Off course, people may rush to call Dexter a psychopath, using the term just about anyone who has committed some heinously violent crime (DePaulo 20). However, psychopath is not just about the bad things people do, but is also about a particular set of personality traits that includes emotional superficiality, impulsivity with poor judgment, unreliability, manipulation, deceitfulness, and disregard for the feelings of others (DePaulo 20). Dexter does not characterize any of the mentioned set of personality traits. A fundamental question arises, should we think of Dexter as evil because he kills people, or is he redeemed by his choice of victims? Congruently, Dexter chooses his victims, people who are guilty of some crime but have managed to beat the official system of justice, and as such, he makes sure they are guilty before he executes them. In his job as a detective, he is part of an investigative team who are tracking key serial killers using collection of DNA samples, interviews with witnesses, and his analysis of blood patterns (Brooks 95). Dexter is an organized killer who can appreciate a clean crime scene, knowledgeable about law enforcement procedures and often pays attention to the details, putting a premium on cleanliness. Dexter’s attachment to Rita and his children during the show has provided further evidence that he is not truly a psychopath. The development of these relationships is a deviation from the typical mold of a psychopath and indicates a trait that most psychopaths cannot possess, the element of caring. His actions throughout every season have indicated a deepening emotional investment in not only Rita and his children but also his sister Deb. His ability to develop these attachments even if they lack serious emotional depth is a sign that Dexter himself is not a lost cause. He does not worry much about being caught, the way other humans do, because he is aware that his endeavors to get rid of criminals in Miami who have escaped police justice is a just cause (DePaulo 6).

Further, Dexter is exceptionally charming, bringing donuts, is quick with compliment, and lends a sympathetic ear to others. His charms also work on us as viewers, being not only a likable character, but one we feel sympathy for and even cheer on to evade capture. Killing people and keeping his job is not an easy task for many. These things take forethought, planning, and organization and as a forensic expert, Dexter knows that it is all about the details unlike most serial killers in most times are disorganized (Waller 105). Dexter is a hero who avenges crime, lives by a code of conduct, and expends considerable effort keeping his secrets. Dexter is seen even dreaming himself a hero in preventing his mother’s murder in the ‘dark defender’ episode. Therefore, in as much as many people claim that his acts were motivated by his traumatic life experience as a child, and particularly having witnessed his mother’s death, Dexter has a good reason to avenge such brutality. Note that, most victims of Dexter were not only onetime killers but killed frequently. Therefore, Dexter played a fundamental role in preventing more innocent deaths in the society. Whether he did that by committing other deaths is not a question of contention, but the truth is that, its not only Dexter who brings killers into justice by killing them, but even governments do that. Only that in his case, he does it as a sole entity, making him more heroic.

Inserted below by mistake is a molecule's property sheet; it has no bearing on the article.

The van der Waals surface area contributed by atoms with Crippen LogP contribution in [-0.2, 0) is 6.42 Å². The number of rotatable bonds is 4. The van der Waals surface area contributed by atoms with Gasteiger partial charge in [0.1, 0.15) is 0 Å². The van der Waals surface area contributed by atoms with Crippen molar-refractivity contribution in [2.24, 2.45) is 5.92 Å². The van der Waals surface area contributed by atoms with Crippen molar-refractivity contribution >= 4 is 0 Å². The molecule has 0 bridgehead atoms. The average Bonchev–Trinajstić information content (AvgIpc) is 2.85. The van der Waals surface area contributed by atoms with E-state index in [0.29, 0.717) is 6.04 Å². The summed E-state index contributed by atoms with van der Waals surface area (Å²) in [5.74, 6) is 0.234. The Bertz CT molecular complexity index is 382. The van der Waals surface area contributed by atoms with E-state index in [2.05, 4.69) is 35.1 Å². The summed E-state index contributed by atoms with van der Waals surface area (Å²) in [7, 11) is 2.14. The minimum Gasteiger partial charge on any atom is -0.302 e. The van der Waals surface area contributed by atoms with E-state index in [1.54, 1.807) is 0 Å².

Inasmuch as people may see evil in him, it is difficult to stop liking him, and as such, the conflicting feelings that people have make him more heroic. The complexity lies on the fact that Dexter helps to save innocent lives, and assessing the morality of this is a tremendously debatable subject. Therefore, if you think that Dexter is a moral pervert, you ought to realize that you are just in a different school of thought, as such, your ideas can be as well disputed. Note that, every human person has a human weakness, but what matters is the extensity of the weakness, and the final cause of the weaknesses. Dexter’s true nature is a representation of heroism. The manner in which Dexter is able to balance his job, family, friends, and his killing acts without raising alarm is a unique way that only someone with heroic characters can do that. Notwithstanding, the ability for Dexter to realize that killers often kill without being caught and continue to harm other people innocently is also heroic. Moreover, offering himself to defend the justice of the killed and the potential victims of murder is equally heroic. One can contend that there is a reason why Dexter makes his killers see photographs of his victims before they are killed. Conversely, Dexter represents a way of life and is a superhero. He is a logician, ethicist, and a philosophical psychologist who indicates to us the real relationship between emotions and thought.


Works Cited

Brooks, Larry. Story Engineering. Ontario: Writer’s Digest Books, 2011. Print.

DePaulo, Bella. The Psychology of Dexter. Dallas: BenBella Books, 2010. Print.

Waller, S. Serial Killers – Philosophy for Everyone: Being and Killing. West Sussex: John Wiley

& Sons, 2010. Print.